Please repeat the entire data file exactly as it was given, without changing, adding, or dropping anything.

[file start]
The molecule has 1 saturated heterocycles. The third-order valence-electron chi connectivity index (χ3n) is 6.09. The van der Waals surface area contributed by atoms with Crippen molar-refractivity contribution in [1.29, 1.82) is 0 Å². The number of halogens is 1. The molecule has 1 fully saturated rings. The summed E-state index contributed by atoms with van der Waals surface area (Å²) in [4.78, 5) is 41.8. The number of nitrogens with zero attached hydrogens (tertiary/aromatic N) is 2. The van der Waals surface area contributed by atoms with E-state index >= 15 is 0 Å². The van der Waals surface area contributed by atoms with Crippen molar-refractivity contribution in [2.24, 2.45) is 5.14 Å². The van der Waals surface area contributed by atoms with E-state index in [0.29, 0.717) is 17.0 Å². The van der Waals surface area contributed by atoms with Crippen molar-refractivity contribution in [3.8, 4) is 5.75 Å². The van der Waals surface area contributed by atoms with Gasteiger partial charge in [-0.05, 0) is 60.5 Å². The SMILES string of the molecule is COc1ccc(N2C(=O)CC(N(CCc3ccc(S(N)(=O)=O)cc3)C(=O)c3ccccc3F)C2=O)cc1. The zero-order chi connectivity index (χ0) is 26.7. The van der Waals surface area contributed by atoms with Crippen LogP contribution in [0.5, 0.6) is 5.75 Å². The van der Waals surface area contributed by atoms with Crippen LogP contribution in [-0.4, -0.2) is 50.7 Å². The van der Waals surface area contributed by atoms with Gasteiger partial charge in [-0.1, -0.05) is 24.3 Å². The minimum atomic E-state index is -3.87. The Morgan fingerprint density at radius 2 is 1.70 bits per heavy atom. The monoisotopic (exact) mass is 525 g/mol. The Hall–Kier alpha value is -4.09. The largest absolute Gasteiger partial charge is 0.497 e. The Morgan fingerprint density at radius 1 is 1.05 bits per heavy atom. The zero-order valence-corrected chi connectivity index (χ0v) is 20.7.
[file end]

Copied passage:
The molecule has 1 saturated heterocycles. The third-order valence-electron chi connectivity index (χ3n) is 6.09. The van der Waals surface area contributed by atoms with Crippen molar-refractivity contribution in [1.29, 1.82) is 0 Å². The number of halogens is 1. The molecule has 1 fully saturated rings. The summed E-state index contributed by atoms with van der Waals surface area (Å²) in [4.78, 5) is 41.8. The number of nitrogens with zero attached hydrogens (tertiary/aromatic N) is 2. The van der Waals surface area contributed by atoms with E-state index >= 15 is 0 Å². The van der Waals surface area contributed by atoms with Crippen molar-refractivity contribution in [2.24, 2.45) is 5.14 Å². The van der Waals surface area contributed by atoms with E-state index in [0.29, 0.717) is 17.0 Å². The van der Waals surface area contributed by atoms with Crippen molar-refractivity contribution in [3.8, 4) is 5.75 Å². The van der Waals surface area contributed by atoms with Gasteiger partial charge in [-0.05, 0) is 60.5 Å². The SMILES string of the molecule is COc1ccc(N2C(=O)CC(N(CCc3ccc(S(N)(=O)=O)cc3)C(=O)c3ccccc3F)C2=O)cc1. The zero-order chi connectivity index (χ0) is 26.7. The van der Waals surface area contributed by atoms with Crippen LogP contribution in [0.5, 0.6) is 5.75 Å². The van der Waals surface area contributed by atoms with Crippen LogP contribution in [-0.4, -0.2) is 50.7 Å². The van der Waals surface area contributed by atoms with Gasteiger partial charge in [-0.1, -0.05) is 24.3 Å². The minimum atomic E-state index is -3.87. The Morgan fingerprint density at radius 2 is 1.70 bits per heavy atom. The monoisotopic (exact) mass is 525 g/mol. The Hall–Kier alpha value is -4.09. The largest absolute Gasteiger partial charge is 0.497 e. The Morgan fingerprint density at radius 1 is 1.05 bits per heavy atom. The zero-order valence-corrected chi connectivity index (χ0v) is 20.7.